Posted Wednesday 10 April 2013
The political future of Iraq has been the subject of impassioned debate at this year's Kingston University Human Rights Festival.
The festival, which got under way in March and coincides with the 10th anniversary of the invasion of Iraq, opened with an event focusing on the United States' military detention system in the early years of the war in the Middle Eastern nation. The session also explored questions about the legality of the invasion itself and considered what lay in store for the country in years to come.
Human rights PhD student Peter Finn, who has helped organise the festival, said it was important to understand what happened in Iraq from a human rights' perspective. "There are still so many questions today about whether the invasion was legal and whether or not the British public was told the truth by politicians in connection with what went on," Mr Finn said. "The festival has given us the chance to examine those issues in detail and look at the current state of Iraqi politics and how they might evolve in the future."
Speakers at a session entitled Iraq, 10 Years On: Invasion, Conflict and Human Rights included Colonel David Benest, a retired member of the British Army who has written about counter-insurgency and human rights; Ian Cobain, a journalist for The Guardian and author of Cruel Britannia: A Secret History of Torture; and renowned Iraqi lawyer and commentator Sabah Al-Mukhtar.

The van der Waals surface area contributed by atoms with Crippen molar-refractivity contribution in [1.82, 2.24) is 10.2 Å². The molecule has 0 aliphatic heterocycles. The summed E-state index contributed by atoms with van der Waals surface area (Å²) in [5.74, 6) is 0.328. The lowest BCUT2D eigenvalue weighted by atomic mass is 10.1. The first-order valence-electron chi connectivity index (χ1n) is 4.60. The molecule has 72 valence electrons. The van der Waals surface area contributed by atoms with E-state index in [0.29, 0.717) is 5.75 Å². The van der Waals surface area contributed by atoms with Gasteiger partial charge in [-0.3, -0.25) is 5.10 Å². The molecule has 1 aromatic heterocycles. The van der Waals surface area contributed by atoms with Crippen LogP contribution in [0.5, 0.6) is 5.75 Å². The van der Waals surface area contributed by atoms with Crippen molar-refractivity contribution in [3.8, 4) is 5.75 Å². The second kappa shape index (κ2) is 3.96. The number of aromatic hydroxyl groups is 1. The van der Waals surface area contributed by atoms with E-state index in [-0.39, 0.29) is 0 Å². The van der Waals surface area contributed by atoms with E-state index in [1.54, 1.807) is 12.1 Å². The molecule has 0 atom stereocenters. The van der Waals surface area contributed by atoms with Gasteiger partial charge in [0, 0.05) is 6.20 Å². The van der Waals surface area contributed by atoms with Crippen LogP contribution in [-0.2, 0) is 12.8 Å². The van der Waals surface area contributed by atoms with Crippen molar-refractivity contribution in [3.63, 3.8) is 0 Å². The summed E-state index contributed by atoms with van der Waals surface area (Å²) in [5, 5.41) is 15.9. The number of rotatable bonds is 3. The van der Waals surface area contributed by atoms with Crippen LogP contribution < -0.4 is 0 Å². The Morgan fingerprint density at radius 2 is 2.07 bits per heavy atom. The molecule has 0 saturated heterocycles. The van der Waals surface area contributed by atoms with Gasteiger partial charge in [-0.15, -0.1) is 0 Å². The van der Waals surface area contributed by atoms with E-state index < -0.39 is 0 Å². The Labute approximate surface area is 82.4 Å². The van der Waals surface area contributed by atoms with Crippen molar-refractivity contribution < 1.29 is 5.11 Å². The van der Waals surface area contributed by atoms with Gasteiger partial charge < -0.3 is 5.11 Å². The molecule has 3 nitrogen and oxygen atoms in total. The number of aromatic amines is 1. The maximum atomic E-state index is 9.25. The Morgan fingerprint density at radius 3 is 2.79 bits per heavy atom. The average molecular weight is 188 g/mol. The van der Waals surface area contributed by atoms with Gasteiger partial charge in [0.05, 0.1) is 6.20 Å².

Sudan has also featured on the festival programme. Former United Nations Sudan chief Dr Mukesh Kapila reflected on his experiences in Darfur at a time when he attempted to alert the world to unfolding genocide. "The events in Sudan are perhaps even more horrific than what's gone in Iraq recently," Mr Finn explained. "Both discussions gave people an ideal forum to consider exactly what has transpired."
The annual festival is being co-ordinated by Professor Philip Spencer from the University's Faculty of Arts and Social Sciences. Other events in the pipeline include talks about the exploitation of natural resources and modern day slavery and an exhibition about the trafficking of children in West Africa.